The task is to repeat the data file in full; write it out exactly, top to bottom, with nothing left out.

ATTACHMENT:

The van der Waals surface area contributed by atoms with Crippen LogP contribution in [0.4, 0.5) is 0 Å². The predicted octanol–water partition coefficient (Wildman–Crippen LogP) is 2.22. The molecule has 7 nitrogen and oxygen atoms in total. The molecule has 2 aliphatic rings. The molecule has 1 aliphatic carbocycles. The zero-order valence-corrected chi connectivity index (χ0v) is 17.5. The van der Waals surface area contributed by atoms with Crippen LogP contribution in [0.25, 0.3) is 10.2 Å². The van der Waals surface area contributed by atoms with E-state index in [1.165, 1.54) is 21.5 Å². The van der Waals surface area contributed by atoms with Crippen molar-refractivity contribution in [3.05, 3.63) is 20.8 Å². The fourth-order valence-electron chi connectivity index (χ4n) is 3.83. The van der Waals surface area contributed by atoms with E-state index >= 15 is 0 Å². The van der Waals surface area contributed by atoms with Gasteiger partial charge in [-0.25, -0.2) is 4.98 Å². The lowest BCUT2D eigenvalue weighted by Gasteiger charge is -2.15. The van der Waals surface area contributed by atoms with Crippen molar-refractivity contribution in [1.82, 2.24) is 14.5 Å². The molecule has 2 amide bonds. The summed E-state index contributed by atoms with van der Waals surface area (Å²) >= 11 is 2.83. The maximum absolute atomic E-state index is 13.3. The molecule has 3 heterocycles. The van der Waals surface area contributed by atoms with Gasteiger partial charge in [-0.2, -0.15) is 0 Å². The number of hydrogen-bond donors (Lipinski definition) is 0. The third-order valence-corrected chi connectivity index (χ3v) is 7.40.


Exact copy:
The van der Waals surface area contributed by atoms with Crippen LogP contribution in [0.4, 0.5) is 0 Å². The predicted octanol–water partition coefficient (Wildman–Crippen LogP) is 2.22. The molecule has 7 nitrogen and oxygen atoms in total. The molecule has 2 aliphatic rings. The molecule has 1 aliphatic carbocycles. The zero-order valence-corrected chi connectivity index (χ0v) is 17.5. The van der Waals surface area contributed by atoms with Crippen LogP contribution in [0.25, 0.3) is 10.2 Å². The van der Waals surface area contributed by atoms with E-state index in [1.165, 1.54) is 21.5 Å². The van der Waals surface area contributed by atoms with Crippen molar-refractivity contribution in [3.05, 3.63) is 20.8 Å². The fourth-order valence-electron chi connectivity index (χ4n) is 3.83. The van der Waals surface area contributed by atoms with E-state index >= 15 is 0 Å². The van der Waals surface area contributed by atoms with Gasteiger partial charge in [-0.25, -0.2) is 4.98 Å². The lowest BCUT2D eigenvalue weighted by Gasteiger charge is -2.15. The van der Waals surface area contributed by atoms with Crippen molar-refractivity contribution in [1.82, 2.24) is 14.5 Å². The molecule has 2 amide bonds. The summed E-state index contributed by atoms with van der Waals surface area (Å²) >= 11 is 2.83. The maximum absolute atomic E-state index is 13.3. The molecule has 3 heterocycles. The van der Waals surface area contributed by atoms with Gasteiger partial charge in [-0.2, -0.15) is 0 Å². The number of hydrogen-bond donors (Lipinski definition) is 0. The third-order valence-corrected chi connectivity index (χ3v) is 7.40.